Pipeline Breach Spills Crude Oil on Crow Reservation

BILLINGS, Mont. (AP)– A breached oil pipeline has spilled an undetermined amount of…

Mudslides Force More Than 100 to Spend Night on Highway

BILLINGS, Mont. (AP)– A breached oil pipeline has spilled an undetermined amount of crude on the Crow Indian Reservation in southeastern Montana and may have been leaking for months before it was discovered, a tribal official said Wednesday.

The spill was spotted earlier this week by a rancher checking his cows several miles east of Fort Smith in a remote area near the Montana-Wyoming border, said Vernon Hill with Crow Disaster and Emergency Services.

Crude oil could be seen on top of the soil in a deep ravine covering an area about 15 yards (14 meters) wide and 100 yards (91 meters) long, Hill said.

“It looked like it was this past winter when it broke,” he said. “It was probably underneath the snow and the snow melted and they were able to see it.”

Hill did not know if the leak had been stopped but said federal officials and oil companies that operate in the area were notified.

Hill said the spill was about three-quarters of a mile (1.2 kilometers) from Soap Creek and did not get into any waterways.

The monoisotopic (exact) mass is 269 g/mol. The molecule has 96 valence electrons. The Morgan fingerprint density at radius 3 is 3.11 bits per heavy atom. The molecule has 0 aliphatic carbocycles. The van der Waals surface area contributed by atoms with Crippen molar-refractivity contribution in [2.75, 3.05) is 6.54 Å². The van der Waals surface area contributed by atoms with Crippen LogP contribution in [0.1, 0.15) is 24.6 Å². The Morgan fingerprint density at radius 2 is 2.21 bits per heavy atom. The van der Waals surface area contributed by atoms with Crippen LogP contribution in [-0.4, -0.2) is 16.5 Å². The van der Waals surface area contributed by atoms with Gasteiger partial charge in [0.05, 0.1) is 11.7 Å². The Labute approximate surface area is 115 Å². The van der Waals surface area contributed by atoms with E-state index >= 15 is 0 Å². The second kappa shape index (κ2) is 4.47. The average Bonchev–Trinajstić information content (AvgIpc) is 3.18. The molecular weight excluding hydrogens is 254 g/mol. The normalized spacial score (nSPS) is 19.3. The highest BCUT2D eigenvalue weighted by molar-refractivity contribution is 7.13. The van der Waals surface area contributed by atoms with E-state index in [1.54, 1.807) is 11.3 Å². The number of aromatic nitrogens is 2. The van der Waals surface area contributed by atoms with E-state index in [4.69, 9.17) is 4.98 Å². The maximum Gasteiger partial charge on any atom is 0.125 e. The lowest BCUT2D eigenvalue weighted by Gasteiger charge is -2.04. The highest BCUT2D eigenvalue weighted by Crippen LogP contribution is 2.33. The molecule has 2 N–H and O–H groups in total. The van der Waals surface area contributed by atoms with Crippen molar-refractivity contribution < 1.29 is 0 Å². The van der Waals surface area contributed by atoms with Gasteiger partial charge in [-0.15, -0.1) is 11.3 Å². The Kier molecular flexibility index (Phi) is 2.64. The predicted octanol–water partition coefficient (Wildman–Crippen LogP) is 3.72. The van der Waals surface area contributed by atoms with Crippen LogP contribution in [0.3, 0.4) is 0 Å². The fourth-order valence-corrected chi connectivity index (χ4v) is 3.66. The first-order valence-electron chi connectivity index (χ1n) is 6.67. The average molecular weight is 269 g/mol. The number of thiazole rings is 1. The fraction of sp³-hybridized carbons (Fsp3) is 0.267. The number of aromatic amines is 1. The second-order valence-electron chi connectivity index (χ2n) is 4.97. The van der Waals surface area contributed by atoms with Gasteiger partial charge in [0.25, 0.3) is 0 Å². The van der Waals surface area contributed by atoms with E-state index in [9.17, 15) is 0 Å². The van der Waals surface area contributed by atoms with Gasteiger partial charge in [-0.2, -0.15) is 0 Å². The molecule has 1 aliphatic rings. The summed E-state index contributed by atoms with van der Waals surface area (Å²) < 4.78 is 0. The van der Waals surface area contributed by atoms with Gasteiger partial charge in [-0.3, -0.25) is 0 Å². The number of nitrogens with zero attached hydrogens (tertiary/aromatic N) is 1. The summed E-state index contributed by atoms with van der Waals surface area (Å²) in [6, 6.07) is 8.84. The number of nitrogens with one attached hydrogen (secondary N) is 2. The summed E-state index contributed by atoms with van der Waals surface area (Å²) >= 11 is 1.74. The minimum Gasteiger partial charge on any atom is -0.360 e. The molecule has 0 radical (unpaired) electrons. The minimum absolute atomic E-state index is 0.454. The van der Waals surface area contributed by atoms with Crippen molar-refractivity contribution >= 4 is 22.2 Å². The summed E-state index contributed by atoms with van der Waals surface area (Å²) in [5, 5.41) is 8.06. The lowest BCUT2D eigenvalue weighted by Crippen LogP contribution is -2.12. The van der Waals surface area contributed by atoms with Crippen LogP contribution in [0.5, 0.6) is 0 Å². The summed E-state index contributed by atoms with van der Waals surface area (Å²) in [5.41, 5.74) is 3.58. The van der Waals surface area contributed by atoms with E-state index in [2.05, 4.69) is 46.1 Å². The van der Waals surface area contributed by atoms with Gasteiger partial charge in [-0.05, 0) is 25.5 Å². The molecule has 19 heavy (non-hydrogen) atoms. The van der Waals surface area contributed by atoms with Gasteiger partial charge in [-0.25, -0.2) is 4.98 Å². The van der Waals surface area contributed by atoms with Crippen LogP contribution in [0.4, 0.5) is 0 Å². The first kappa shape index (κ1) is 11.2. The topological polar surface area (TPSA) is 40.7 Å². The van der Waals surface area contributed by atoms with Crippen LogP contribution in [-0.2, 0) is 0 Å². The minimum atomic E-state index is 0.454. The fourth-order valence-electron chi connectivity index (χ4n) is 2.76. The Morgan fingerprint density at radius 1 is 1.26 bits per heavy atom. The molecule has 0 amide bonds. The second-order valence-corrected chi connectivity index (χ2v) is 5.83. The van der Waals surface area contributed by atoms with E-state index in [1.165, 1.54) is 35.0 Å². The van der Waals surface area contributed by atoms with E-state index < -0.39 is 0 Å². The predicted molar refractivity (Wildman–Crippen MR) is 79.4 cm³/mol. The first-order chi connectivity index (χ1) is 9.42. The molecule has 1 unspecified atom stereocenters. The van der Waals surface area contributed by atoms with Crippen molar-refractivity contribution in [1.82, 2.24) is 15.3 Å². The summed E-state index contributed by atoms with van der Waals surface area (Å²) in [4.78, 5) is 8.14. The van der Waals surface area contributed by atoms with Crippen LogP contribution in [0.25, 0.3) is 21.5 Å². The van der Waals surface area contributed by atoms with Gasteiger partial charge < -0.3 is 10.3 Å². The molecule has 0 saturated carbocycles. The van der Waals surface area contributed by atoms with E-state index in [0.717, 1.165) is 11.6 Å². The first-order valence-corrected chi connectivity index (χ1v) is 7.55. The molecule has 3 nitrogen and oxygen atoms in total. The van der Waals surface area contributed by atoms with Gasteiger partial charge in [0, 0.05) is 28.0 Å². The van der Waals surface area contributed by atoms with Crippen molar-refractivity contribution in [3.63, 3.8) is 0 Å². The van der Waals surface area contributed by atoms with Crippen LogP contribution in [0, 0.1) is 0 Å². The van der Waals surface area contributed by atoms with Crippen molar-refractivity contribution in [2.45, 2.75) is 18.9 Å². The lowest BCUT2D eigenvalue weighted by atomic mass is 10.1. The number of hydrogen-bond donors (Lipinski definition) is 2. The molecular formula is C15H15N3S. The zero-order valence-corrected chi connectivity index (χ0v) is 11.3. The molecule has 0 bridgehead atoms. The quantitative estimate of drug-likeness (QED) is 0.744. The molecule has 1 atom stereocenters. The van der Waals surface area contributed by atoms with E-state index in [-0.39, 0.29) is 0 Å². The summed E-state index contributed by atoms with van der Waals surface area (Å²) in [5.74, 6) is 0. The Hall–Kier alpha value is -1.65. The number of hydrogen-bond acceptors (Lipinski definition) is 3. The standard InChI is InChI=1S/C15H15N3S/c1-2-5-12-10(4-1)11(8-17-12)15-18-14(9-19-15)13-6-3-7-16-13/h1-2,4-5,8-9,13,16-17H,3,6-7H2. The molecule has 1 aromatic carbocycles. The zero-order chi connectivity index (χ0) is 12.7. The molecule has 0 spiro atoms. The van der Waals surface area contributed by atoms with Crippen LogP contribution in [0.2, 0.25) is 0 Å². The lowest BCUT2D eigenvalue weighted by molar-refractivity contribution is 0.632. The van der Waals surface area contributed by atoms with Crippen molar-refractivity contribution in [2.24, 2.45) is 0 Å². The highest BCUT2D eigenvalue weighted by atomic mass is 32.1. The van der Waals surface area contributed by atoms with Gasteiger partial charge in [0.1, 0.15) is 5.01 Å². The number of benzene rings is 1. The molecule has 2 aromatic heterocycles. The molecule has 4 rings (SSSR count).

Tribal member Richard White Clay said photos taken by the rancher who discovered the spill appeared to show oil in a ravine that drains into Soap Creek and a hole that was filled with crude after it was dug by a backhoe on the site. White Clay said his niece is one of the owners of the affected land.

“They were shocked and upset about why they weren’t notified until now,” White Clay said.

In 2013, a broken Phillips 66 pipeline spilled up to 25,000 gallons (95,000 liters) of gasoline on the Crow Reservation. Two earlier breaks along that same line in 1997 spilled a combined 97,000 gallons (368,000 liters). In each case, shifting land was blamed for the breaks.

Hill said there were no obvious signs that the land in the area of the latest spill had shifted.

The U.S. Environmental Protection Agency was monitoring reports on the spill but as of Wednesday had not received a request for assistance from the tribe, spokesperson Dana Barnicoat said.

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